Aim your browser at the www address and the Churchill Home Page will appear. Click on any of the icons to connect to the latest information on the Churchill Center and Churchill Societies. The Finest Hour icon produces the earliest publication of the next issue. If you experience any difficulty please email webmaster John Pumpton: [email protected]


From: [email protected] (Thomas Reinehr):

In the second volume of the first edition of The River War (pl7-19), Churchill complains that the dam to be built at Aswan would be eight feet shorter than ideal, resulting in 2.5 times less water storage. This was required to save the Temple of Philae, an ancient Egyptian building. The incident makes one think about a modern problem: weighing the preservation of heritage versus the public good. In a different form the question arises in efforts to prevent development in order to protect an obscure species. I wondered how (or if) Churchill addressed similar situations in his lifetime.
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DOUGLAS HALL’S CHURCHILLIANA – Churchill Commemoratives Calendar Part 10 The 1990s: A Bonanza of Anniversaries

Finest Hour 100, Autumn 1998

Page 56

The two principal golden anniversaries occurring in 1990—the 50th anniversary of Churchill’s first appointment as Prime Minister and of the Battle of Britain—brought a rich crop of Churchilliana. For the first of these, in May, Caverswall produced a plate, a lion head beaker, a mug, a miniature cup and saucer and a thimble. Sutherland China weighed in with a limited edition (2000) mug inscribed “Walking with Destiny” and the Gerry Ford Designs mug had a wraparound transfer depicting Churchill superimposed against a background of the Houses of Parliament. From the USA, Zippo contributed a chrome-plated cigarette lighter with a coloured enamel portrait of Churchill, a facsimile of his signature and the inscription “Let us go forward together, 13 May 1940.”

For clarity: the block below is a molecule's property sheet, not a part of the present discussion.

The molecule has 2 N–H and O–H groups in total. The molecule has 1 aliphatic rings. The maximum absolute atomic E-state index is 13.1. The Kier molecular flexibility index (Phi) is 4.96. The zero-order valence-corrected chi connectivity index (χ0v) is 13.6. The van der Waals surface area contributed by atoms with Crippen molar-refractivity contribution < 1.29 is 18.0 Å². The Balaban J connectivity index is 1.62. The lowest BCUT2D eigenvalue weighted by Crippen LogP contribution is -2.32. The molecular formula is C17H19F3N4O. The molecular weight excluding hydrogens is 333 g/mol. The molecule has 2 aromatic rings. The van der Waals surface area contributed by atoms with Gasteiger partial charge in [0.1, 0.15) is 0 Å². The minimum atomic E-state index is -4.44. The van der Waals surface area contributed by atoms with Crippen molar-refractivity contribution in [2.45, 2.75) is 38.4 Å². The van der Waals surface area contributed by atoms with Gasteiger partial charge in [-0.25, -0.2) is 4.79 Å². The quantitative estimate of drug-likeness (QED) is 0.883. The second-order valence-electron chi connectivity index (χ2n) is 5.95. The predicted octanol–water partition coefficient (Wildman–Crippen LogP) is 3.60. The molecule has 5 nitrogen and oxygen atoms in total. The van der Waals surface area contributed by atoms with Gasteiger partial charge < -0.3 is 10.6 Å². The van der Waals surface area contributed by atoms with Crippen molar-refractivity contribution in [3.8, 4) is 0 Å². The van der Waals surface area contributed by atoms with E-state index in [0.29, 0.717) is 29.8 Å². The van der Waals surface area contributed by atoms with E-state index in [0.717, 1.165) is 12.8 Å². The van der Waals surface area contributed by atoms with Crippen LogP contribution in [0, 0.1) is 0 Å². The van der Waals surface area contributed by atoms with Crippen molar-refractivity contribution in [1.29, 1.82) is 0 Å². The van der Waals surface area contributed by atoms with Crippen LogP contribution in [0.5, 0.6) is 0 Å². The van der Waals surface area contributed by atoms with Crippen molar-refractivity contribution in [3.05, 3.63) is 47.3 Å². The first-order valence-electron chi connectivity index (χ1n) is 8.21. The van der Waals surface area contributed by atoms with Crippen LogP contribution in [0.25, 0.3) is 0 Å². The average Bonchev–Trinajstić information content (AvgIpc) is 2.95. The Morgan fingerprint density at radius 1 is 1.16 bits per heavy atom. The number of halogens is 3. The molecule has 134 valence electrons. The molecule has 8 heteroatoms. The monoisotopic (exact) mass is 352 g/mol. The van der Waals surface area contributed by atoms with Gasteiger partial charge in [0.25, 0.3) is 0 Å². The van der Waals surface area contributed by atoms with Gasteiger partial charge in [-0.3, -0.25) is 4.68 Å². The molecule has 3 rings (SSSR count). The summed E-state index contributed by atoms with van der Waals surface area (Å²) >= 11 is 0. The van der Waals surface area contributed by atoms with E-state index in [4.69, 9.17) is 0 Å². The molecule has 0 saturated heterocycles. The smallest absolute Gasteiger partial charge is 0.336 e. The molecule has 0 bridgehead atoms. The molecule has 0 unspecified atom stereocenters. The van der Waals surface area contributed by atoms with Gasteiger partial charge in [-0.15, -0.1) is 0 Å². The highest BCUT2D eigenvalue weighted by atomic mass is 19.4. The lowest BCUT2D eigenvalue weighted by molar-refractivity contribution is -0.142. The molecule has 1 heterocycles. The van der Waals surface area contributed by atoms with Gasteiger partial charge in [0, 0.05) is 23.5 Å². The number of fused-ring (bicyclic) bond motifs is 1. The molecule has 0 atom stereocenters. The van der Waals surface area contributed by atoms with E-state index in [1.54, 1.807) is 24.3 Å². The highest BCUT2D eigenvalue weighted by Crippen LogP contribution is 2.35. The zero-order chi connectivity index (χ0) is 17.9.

The best Battle of Britain commemorative was Spode’s loving cup in a limited edition of 500, richly decorated in cobalt blue and gold, with the Royal Air Force and Fighter Command badges and the inscription “Never in the field of human conflict has so much been owed by so many to so few.” Designed by Ray Trigg, and priced at £149, it quickly sold out and now commands a premium of 35% and rising.

Mugs came from Coalport and Sovereign China and the Hamilton Collection marketed a group of six “Finest Hour” plates, made by Royal Worcester, carrying scenes from notable World War II events. Winston’s of Harrogate, that very high class “emporium for the discerning gentleman,” commissioned (“exclusively for its customers”) a nineinches-tall figure of Churchill standing on the cliffs at Dover in 1940. Kevin Francis Ceramics had an immediate success with the first of their Churchill standing Tobies (the one with the subject in “naval” dress and standing astride a bulldog). Issued in a limited edition of 750 at £90, the jug now fetches around £140/ $250.
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Churchill in Stamps: A Man for the Ages

Finest Hour 100, Autumn 1998

Page 54



Catalogue numbers are Scott (#) or Stanley Gibbons (sg). A slash mark (/) indicates a set with a common design from which any value is usable. Cams and Minkus catalogue numbers are sometimes used, and are identified by name.